MONDAY, Aug. 23 (HealthDay News) -- Another study has found
evidence that a mouse virus may play a role in chronic fatigue
syndrome, a poorly understood disorder that causes incapacitating
exhaustion and malaise.
Using blood samples collected in the mid-1990s from chronic
fatigue sufferers from the New England area, researchers found
evidence of gene sequences for murine leukemia virus (MLV)-related
virus in the blood of 32 of 37 patients, or 86.5 percent.
Evidence of the virus was detected in only three of 44 healthy
controls, or 6.8 percent of people who did not have chronic fatigue
syndrome, the researchers noted.
The team also did genetic testing on fresh blood samples from
eight of the chronic fatigue patients and found evidence of MLV in
seven of them.
The study, published in the Aug. 23-27 online edition of the
Proceedings of the National Academy of Sciences, was conducted by researchers from the U.S. Food and Drug Administration, Brigham and Women's Hospital in Boston, and the U.S. National Institutes of Health.
About one million people in the United States have chronic
fatigue syndrome, according to the Chronic Fatigue and Immune
Dysfunction Syndrome (CFIDS) Association of America. Symptoms
include debilitating exhaustion that lasts for months and is not
alleviated by sleep and often made worse by physical activity.
People with chronic fatigue can also experience joint aches and
muscle pain, headaches, enlarged lymph nodes and sore throat. At
the same time, many have to battle with the disbelief (from some
quarters) that CFS is a "real" disease.
The saga of MLV-related viruses and chronic fatigue syndrome
began last October, when a different team of researchers reported
in the journal
Science that they had found a mouse virus called xenotropic
murine leukemia virus-related virus, or XMRV, in the blood of 68 of
101 patients with chronic fatigue syndrome, but in only eight of
218 healthy patients.
Previously, the same team had reported that they found the virus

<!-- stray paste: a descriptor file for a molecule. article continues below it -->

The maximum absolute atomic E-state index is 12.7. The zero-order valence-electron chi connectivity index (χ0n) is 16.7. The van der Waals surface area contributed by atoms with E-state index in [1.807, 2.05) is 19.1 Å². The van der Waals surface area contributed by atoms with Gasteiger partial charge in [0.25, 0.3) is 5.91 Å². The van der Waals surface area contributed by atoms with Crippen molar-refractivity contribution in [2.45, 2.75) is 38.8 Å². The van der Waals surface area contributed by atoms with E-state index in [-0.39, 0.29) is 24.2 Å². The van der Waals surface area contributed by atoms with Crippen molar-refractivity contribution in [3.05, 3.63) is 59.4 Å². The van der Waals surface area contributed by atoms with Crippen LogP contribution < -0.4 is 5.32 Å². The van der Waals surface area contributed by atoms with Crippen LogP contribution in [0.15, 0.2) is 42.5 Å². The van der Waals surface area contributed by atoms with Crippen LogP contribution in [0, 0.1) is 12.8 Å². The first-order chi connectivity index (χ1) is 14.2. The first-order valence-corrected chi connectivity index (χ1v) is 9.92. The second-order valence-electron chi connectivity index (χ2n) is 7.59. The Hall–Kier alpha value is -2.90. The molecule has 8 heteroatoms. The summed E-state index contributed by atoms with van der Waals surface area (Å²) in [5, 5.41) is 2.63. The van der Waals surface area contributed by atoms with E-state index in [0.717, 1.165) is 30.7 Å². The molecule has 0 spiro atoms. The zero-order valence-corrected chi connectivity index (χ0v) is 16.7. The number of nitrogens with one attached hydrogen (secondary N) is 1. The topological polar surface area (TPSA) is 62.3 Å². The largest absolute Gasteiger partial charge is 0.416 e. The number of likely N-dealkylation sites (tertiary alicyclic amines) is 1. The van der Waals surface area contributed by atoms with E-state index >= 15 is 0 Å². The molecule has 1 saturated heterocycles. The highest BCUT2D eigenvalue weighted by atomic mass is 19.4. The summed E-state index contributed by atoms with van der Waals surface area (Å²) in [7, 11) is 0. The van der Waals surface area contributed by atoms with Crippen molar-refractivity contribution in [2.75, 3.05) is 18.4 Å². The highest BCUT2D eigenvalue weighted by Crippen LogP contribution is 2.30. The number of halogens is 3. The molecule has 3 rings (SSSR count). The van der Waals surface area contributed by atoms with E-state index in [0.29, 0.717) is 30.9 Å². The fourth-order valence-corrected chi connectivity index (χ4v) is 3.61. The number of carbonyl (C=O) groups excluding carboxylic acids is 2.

in some prostate cancer patients.
After decades of confusion about the illness, finally, it
seemed, researchers were honing in on a biological cause for the
mysterious condition, said Kim McCleary, president and CEO of the
CFIDS Association of America.
Yet four subsequent teams of researchers failed to find a
similar link, leaving patients even more confused. So, the new
findings are an important confirmation that an MLV-related virus
may indeed play a role, McCleary said.
"This study is certainly vindication for the disbelief that has been so pervasive over the past 20 years," McCleary said. "But as so often happens with science, every answer begs more questions."
Experts don't know if the presence of MLV-related virus gene
sequences reflect an underlying immune disorder, if the virus
alters the immune system and allows in other viruses, or if it's
the virus itself that is making people sick, McCleary said.
Also unexplained is why some healthy people have MLV-related
virus in their blood but don't fall ill, said Dr. Celia Witten,
director of the Office of Cellular, Tissue and Gene Therapies at
the U.S. Food and Drug Administration.
And the current findings differ from the previous research in
one important respect. While the findings reported in
Science identified xenotropic murine leukemia virus-related
virus (XMRV) in the blood of those with chronic fatigue, the
current study did not did find XMRV.
Instead, researchers found gene sequences for polytropic mouse
endogenous retroviruses, which are in the same family of
retroviruses but is not identical to XMRV, explained lead study
author Dr. Shyh-Ching Lo, director of the Tissue Safety Laboratory
Program at the U.S. Food and Drug Administration.
A retrovirus is a specific kind of virus that can integrate
itself into the host genome. Researchers don't know how it's
"Our study very much supports the earlier findings that MLV-related viruses are found in the chronic fatigue syndrome patients, although the virus sequence we identified is not the same as XMRV and is a much more heterogenous group," Lo said.
XMRV is a newly identified form of the MLV-related virus that
has been shown to infect human cells but not mouse cells, Witten
said, while polytropic MLV-related virus can infect both human
cells and mouse cells.
"Difference in sequences can cause difference in the virus' function and pathology," Witten said. "But exactly how pathogenic they are in people, how they cause infection or even whether they can all remains to be seen."
U.S. Centers for
Disease Control and Prevention has more on chronic fatigue.
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